DS: You place social hierarchies throughout the film with Tomas and the other characters trying to navigate them all. I have to ask though, because there was one character that I mentioned earlier in the janitor who is almost separate from it all, and I’m wondering what he ultimately meant to you in the crux of this story?
RO: For me he really is a viewer from the outside of it all, probably from a different economic level than that of the family that he’s always watching. In a way, I think he’s there to highlight the absurdity of the problem that this family is having while they’re staying in this luxurious five star hotel. He’s almost a brain ghost, and it highlights the prototypical nuclear family with a very luxurious problem to be having. If it was a life or death type of scenario, it wouldn’t be a problem at all. I mean, it really comes down to being a problem because in a world where we have electric toothbrushes it CAN be a problem. (laughs)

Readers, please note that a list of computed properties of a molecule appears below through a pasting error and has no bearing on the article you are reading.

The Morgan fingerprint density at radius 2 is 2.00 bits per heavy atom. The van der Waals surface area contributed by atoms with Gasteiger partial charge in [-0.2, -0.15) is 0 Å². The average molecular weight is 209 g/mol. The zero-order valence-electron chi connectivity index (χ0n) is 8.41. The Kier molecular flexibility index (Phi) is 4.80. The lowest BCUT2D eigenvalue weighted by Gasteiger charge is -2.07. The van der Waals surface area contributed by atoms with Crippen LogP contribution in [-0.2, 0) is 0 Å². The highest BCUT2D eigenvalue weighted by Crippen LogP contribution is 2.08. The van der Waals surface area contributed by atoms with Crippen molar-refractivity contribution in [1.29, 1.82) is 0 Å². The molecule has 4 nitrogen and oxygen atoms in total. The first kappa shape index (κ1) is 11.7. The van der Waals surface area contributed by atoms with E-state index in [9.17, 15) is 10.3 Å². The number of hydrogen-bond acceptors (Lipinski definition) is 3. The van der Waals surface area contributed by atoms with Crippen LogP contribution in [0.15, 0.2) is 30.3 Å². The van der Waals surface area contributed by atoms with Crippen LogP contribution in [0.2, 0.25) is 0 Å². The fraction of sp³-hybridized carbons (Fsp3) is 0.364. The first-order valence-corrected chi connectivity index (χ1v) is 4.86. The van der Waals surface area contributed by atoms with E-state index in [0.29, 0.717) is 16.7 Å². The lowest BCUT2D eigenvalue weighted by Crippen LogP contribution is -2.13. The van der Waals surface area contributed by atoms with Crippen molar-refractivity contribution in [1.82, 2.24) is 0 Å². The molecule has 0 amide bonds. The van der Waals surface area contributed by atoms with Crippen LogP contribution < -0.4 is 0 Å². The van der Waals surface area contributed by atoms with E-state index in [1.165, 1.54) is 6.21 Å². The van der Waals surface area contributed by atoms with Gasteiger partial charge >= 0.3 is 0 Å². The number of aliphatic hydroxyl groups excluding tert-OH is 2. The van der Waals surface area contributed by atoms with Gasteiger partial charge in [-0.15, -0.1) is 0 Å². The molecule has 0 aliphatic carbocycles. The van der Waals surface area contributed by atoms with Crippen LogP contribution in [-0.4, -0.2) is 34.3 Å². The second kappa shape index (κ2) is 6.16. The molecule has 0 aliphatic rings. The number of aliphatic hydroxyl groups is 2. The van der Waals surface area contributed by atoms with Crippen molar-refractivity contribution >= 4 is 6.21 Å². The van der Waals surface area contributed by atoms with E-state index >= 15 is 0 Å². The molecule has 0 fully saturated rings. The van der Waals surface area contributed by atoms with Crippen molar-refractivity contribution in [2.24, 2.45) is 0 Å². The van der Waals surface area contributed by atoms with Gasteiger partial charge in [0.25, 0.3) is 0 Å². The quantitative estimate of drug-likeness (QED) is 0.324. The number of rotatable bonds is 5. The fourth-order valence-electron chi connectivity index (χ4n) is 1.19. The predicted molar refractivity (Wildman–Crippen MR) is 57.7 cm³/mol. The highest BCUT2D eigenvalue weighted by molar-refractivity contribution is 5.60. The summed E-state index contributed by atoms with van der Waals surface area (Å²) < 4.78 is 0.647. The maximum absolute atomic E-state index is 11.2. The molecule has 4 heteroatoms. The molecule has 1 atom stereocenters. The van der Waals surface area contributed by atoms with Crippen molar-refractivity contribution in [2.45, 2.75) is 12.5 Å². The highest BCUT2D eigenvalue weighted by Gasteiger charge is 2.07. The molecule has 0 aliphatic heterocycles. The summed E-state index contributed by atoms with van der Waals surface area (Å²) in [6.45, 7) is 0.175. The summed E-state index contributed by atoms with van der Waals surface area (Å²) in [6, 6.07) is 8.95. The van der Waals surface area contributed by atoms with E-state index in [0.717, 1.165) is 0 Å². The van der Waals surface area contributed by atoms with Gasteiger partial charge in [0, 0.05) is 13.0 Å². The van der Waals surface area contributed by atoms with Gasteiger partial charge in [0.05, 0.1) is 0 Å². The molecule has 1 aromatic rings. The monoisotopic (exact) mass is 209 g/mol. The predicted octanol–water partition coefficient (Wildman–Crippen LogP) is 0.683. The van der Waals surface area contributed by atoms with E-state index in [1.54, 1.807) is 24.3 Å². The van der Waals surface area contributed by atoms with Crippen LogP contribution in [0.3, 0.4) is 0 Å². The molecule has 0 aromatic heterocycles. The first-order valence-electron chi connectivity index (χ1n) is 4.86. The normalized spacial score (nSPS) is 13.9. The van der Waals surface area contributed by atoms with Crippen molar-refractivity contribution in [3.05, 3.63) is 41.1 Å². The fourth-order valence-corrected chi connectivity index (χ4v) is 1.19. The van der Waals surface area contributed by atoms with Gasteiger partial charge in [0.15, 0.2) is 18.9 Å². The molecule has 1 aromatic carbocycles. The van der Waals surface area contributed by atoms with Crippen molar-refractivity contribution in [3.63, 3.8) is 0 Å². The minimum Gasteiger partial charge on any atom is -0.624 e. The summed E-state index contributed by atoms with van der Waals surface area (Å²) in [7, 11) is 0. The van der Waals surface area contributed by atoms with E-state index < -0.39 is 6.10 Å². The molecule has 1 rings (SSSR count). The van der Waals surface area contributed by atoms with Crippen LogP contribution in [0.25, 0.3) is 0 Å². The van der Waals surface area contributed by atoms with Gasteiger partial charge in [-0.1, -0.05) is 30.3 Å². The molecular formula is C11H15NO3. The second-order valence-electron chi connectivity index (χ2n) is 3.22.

DS: What do you hope the ultimate take away or lesson is that audiences will come away with after seeing this film?
RO: For me the answer in the movie, or at least my perspective it on it, is at the end of the movie. There’s a man who offers Tomas a cigarette. At first he says no, but then he takes one, and in that moment smoking has never felt as right as it did right then and there. They’re walking along this mountain, and they have no idea how long they will be out there, but they’re all walking together which I really like, and when the son asks “Dad, do you smoke?” The answer is supposed to be no. “No, I’m just having the one,” or something like that, but we see him change his mind and he says “Yes, Yes I do”. Tomas allows himself to be a flawed human being ,which allowed him to be honest to himself and subsequently honest with other people. I think that we need to train ourselves to not be afraid of losing face in front of each other and embrace our faults rather then run from them.